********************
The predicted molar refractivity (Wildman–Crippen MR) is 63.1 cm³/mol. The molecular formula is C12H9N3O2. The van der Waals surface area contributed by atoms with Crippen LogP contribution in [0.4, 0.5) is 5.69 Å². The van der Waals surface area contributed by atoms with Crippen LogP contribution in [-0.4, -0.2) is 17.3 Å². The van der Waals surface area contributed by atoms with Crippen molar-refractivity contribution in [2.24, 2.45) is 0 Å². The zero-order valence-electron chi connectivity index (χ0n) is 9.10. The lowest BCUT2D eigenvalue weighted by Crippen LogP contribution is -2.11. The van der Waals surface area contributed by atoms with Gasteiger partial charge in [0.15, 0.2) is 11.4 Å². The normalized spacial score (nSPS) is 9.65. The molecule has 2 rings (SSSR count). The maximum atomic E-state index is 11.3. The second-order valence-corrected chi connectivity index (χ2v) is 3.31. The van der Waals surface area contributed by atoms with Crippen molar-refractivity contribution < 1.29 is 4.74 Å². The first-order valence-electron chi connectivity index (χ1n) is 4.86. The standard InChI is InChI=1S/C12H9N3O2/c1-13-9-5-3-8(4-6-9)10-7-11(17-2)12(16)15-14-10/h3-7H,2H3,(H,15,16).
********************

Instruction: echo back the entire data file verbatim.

The predicted molar refractivity (Wildman–Crippen MR) is 63.1 cm³/mol. The molecular formula is C12H9N3O2. The van der Waals surface area contributed by atoms with Crippen LogP contribution in [0.4, 0.5) is 5.69 Å². The van der Waals surface area contributed by atoms with Crippen LogP contribution in [-0.4, -0.2) is 17.3 Å². The van der Waals surface area contributed by atoms with Crippen molar-refractivity contribution in [2.24, 2.45) is 0 Å². The zero-order valence-electron chi connectivity index (χ0n) is 9.10. The lowest BCUT2D eigenvalue weighted by Crippen LogP contribution is -2.11. The van der Waals surface area contributed by atoms with Gasteiger partial charge in [0.15, 0.2) is 11.4 Å². The normalized spacial score (nSPS) is 9.65. The molecule has 2 rings (SSSR count). The maximum atomic E-state index is 11.3. The second-order valence-corrected chi connectivity index (χ2v) is 3.31. The van der Waals surface area contributed by atoms with Crippen molar-refractivity contribution < 1.29 is 4.74 Å². The first-order valence-electron chi connectivity index (χ1n) is 4.86. The standard InChI is InChI=1S/C12H9N3O2/c1-13-9-5-3-8(4-6-9)10-7-11(17-2)12(16)15-14-10/h3-7H,2H3,(H,15,16).